Morrison insurance Solutions

Business Continuity Planning...


For those who are unprotected, the competitive advantage you work so hard to perfect can be undone very quickly, especially if the unexpected happens. It is a wise decision to have business continuity alternatives that ensure your business is well protected against the external risks (fire, flood, fraud etc.) that challenge your stability - and ability to recover. 

What are the risks to business continuity?

  • 70% of UK and global businesses cite IT and communications interruptions as the leading threat, followed by data breach (66%) and cyber-attack (65%).
  • Malicious cyber-attacks over the web are the number one emerging concern; the undecided reputational impact of social media the second; and new regulations and increased regulatory scrutiny comes third.
  • 46% of businesses felt their planned investments were insufficient to match their continuity needs in 2013.
  • In the UK, Flood is the largest single physical threat. £5 billion has been paid out by insurers since 2000 to businesses and households hit by flooding – a record £1.2 billion in 2012 alone, including £40 million for business interruption payments
  • Fire damage, accident or arson, to UK businesses amounts to over £1 billion every year
  • In the UK the three biggest causes of Business Continuity invocation are Power Failure (32%), Communications Breakdown (23%) and IT Hardware Failure (19%).
Statistics from the 2013 Business Continuity Horizon Scan Survey (Business Continuity Institute)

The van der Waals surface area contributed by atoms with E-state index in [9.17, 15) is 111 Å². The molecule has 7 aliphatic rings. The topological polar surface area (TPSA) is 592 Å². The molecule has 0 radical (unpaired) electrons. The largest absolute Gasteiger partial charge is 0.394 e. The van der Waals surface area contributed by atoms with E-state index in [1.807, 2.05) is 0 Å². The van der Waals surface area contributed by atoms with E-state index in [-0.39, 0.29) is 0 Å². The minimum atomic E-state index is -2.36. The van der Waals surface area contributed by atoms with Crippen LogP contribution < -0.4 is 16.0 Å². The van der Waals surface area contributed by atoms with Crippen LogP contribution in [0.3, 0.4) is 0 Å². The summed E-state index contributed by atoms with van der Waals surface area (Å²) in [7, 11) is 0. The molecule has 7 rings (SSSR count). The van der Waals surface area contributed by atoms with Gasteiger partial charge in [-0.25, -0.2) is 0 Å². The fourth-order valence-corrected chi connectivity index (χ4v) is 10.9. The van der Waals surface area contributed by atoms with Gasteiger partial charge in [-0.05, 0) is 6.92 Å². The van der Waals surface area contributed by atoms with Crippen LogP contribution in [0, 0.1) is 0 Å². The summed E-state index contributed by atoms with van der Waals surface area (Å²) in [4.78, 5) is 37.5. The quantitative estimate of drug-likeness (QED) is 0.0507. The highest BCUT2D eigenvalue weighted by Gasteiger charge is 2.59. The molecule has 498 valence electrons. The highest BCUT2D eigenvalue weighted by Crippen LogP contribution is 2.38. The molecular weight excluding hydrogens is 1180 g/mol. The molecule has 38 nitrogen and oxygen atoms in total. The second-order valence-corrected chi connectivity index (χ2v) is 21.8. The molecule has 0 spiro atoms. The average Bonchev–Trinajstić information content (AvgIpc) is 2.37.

How do I protect my business from these risks?

Make a plan. Think of the key objectives of such a plan: how do we stay safe, how do we stay in contact and how do we continue to do our jobs. Here are some simple steps that will give your plan the right structure.

  • Scenarios: identify the possible threats – such as power failure, IT failure or loss of premises/office. Planning for the worst case scenario should be a priority if your office or site is in the shadow of a petrochemicals facility or nuclear power station for example.
  • People: identify the key individuals without whom your business cannot function – this should be as short as possible, but as long as necessary.
  • Tasks: assign persons emergency responsibilities – who calls the insurers? Who calls the customers?
  • Flexibility: identify those who can work from home – they’ll help relieve some pressure and can keep you in touch.
  • Supply chain: document your critical vendors, contractors, partners, suppliers and customers.
  • Kit: document your critical equipment – and identify contingency replacements.
  • Information: identify your critical documentation – like finance, legal, banking, HR and insurance.
  • Back-ups: back-up your computer data and systems; store them securely off-site.

  • Office: identify your contingency location – can you share office space with a nearby firm? Make the arrangement reciprocal.
  • Staying in touch: identify your contingency communications – like re-routed telephony, or a wholesale switch to mobiles.
  • Communicate the plan: just like your fire drill, make sure everyone knows what’s in it and what their respective duties are.
  • Test the plan: don’t just assume it will work. Take time for a dry run and tune it where necessary.
  • Review, revise and renew: don’t let it collect dust. Revisit it yearly and make sure it is still relevant.

What to do next 

Seek out advice from a Risk Consultant. Ask questions, a good Risk Consultant will demonstrate a comprehensive business continuity understanding and skills, and be able to provide you with enough expert advice for you to successfully negotiate a disruptive incident. We have access to a number of first-rate Risk Consultancy’s and would be happy to put you in touch as well as offering our own advice from an insurance point of view. 

Call 01789 761670 

Web: www.morrisoninsurance.co.uk

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